My big brother Fred turns 56 today. 56. Which to me, a mere stripling at 54, sounds both old and significantly closer to 60 than I could ever imagine. After all, when Mozart was 56, he was dead for 21 years.
Fred was always the fastest and the brightest of us kids. He was also probably the most linguistically able--he could turn anything into a groan-inducing pun. And he was by far the most argumentative. He's a lawyer, Fred is, and has been for about the last 35 years. All those skills serve him well, though I suspect some of his more austere corporate clients want to throttle him when he makes one of his horrible jokes.
We grew up in an advertising household. My father was a three-martini-fueled skirt-chaser, which would have been ok if he hadn't been so light on his feet as to catch a few dozen of those skirts. It's hard on a marriage skirt-chasing is, but not nearly as hard as skirt-catching.
Fred and I, unlike other kids in the neighborhood, grew up watching the commercials not the shows. But when it came time to choose a career, Fred chose law. And I, instead, chose advertising. Unlike my old man, who had had a number of heart-attacks and a well-honed drinking problem, Fred and I aren't in bad shape. We both run a few times a week and try to stay within spitting distance of our fighting weight, though I've been less successful at that than Fred..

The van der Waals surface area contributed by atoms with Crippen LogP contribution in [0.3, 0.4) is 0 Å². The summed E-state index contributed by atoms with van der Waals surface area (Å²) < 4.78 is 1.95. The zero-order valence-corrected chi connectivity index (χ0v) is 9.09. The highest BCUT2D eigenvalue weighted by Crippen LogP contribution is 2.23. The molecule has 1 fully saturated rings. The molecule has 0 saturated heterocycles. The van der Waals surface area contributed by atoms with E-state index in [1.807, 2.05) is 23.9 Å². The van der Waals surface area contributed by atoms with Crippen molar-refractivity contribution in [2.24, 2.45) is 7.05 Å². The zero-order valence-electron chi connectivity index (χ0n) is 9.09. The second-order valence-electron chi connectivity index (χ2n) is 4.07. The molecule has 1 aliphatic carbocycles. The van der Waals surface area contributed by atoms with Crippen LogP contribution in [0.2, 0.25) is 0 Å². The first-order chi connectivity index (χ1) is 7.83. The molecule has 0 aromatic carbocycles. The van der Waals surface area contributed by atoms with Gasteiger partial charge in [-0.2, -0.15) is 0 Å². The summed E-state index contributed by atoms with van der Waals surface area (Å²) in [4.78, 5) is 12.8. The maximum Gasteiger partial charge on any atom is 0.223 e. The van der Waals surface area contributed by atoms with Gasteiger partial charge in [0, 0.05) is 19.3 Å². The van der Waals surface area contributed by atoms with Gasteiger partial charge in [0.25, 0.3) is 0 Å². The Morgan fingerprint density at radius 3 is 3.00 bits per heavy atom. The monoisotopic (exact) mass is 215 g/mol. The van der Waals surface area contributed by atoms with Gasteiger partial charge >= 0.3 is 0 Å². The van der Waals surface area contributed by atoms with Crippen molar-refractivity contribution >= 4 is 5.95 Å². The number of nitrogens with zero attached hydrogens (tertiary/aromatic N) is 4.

We probably make around the same amount of dough, Fred and I. But he is much smarter about money than I and probably has a lot more.
Fred and I are both sober types, not given to great displays of enthusiasms. Our wives--both of whom are more social than we--regard us, I'm sure as misanthropic or even lugubrious. But that's ok. That's who we are.
Every birthday for about the last 30 years Fred and I call each other. My conversation with him is roughly as it's always been.
"Happy Birthday, Fred."
"It's not my birthday" he lashes. "It's the anniversary of my birth."
That's life with my brother.
Happy birthday, Fred.